Donne’s Equality and Diversity in Global Repertoire report highlights the ongoing gender gap in classical music concert programming


Donne’s Equality and Diversity in Global Repertoire report highlights the ongoing gender gap in classical music concert programming.

Amid challenges facing audiences and programmers, the report warns that inaction will result in comlicity and a consolidation of the ‘canon’.

The report calls for a more diverse approach to programming, but are there other factors beyond programming choices that contribute to this gap? 

A new report from Donne Women in Music highlights “a disturbing stagnation and regression in the diversity of global orchestral repertoire” The report includes data that details a decline in the representation of women and non-binary composers amongst orchestral concert programmes worldwide, with compositions by men still accounting for over 90% of concert programmes.  

The study was carried out by The Donne Foundation who advocate for gender equality in the music industry, supporting anyone who identifies as a woman.

Despite significant efforts made in advocating inclusivity across the industry, Donne’s comparison of 2023-2024 with 2022-2023 seasons reveals a slight decline in the inclusion of repertoire by women and non-binary composers, pointing to systemic biases across the industry. The report challenges industry leaders, programmers and decision makers to shift thinking about how we value and incorporate diverse creatives across the classical music industry.  

The report draws on data provided by 111 orchestras across 30 countries, analysing 16327 compositions scheduled for performances.  

  • 7.5% of compositions were by women (down by 7.7% the year before)  
  • 5.8% of these were by white women.  
  • 92.5% of the works scheduled were by men, 89.3% of which were white 

There was also a slight increase from 76.4% to 78.4% of works by dead white male composers. The top 10 composers were European, male and dead.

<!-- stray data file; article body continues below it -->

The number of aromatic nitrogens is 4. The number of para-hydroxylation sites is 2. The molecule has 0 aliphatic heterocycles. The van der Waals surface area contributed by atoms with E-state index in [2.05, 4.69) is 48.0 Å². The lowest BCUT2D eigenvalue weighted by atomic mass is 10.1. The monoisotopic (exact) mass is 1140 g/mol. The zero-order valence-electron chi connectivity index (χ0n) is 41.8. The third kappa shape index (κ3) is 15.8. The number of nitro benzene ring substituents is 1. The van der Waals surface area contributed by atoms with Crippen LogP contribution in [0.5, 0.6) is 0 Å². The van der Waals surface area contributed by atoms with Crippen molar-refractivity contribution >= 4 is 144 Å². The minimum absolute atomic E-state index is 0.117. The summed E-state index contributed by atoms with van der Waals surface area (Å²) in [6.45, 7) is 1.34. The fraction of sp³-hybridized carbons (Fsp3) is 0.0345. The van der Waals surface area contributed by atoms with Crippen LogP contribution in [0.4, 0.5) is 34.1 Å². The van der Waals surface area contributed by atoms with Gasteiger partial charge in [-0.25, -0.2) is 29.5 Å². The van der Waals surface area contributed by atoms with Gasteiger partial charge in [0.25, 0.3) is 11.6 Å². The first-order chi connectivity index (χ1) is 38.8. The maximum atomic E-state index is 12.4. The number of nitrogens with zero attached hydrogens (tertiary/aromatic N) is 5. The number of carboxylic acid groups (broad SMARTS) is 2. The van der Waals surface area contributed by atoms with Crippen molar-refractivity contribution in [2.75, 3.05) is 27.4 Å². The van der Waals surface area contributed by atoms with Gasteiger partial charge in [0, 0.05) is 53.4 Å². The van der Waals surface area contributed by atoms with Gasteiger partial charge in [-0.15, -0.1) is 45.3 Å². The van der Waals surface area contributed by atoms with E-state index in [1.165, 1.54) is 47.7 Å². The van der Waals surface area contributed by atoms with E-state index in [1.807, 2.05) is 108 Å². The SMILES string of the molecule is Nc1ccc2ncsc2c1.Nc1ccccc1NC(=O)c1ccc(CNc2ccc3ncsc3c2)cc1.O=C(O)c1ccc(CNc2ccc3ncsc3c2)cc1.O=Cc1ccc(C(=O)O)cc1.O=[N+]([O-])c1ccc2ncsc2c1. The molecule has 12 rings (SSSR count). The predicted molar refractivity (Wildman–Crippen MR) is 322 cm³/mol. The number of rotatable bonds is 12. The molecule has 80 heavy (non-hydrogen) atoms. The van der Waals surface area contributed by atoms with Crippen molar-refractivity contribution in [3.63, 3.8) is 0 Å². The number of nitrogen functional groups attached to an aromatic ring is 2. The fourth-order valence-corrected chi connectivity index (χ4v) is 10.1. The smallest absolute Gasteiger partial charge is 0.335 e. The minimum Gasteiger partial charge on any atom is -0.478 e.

Some of the 21 UK orchestras surveyed emerge ‘better’ than others. Whilst Bournemouth Symphony Orchestra have amongst 138 compositions programmed 2.2% by women, Aurora Orchestra have programmed 23.1%. The London Symphony Orchestra programmed 7.8% compositions by women, whilst the Philharmonia’s percentage is 13%. Whilst BBC orchestras are some of the highest in terms of percentages of compositions written by women might indicate how Radio 3’s broadcast schedule and associated inclusion strategy makes it easier to make more favourable programming choices.  

Further afield the figure looks a little different. Unsurprisingly, the Vienna Philharmonic programmed nothing by women in the entire 23/24 season, nor the Czech Philharmonic, the Trondheim Symphony, Japan Philharmonic. The ‘Big Five’ US orchestras (LA Phil, NY Phil, Boston, San Francisco, and Philadelphia) were all much the same level as one another, and a little higher than UK (non-BBC) orchestras.  

 (Note: not all datasets related to the same length of time in a season, hence percentages have been used here. See the report for more detailed data, and methodologies.) 

The report concludes that the data demonstrates “a consolidation of the classical canon, predominantly of historical white men.” Arguably this consolidation had occurred long before even Trinity Laban’s Venus Rising project launched 15 years ago.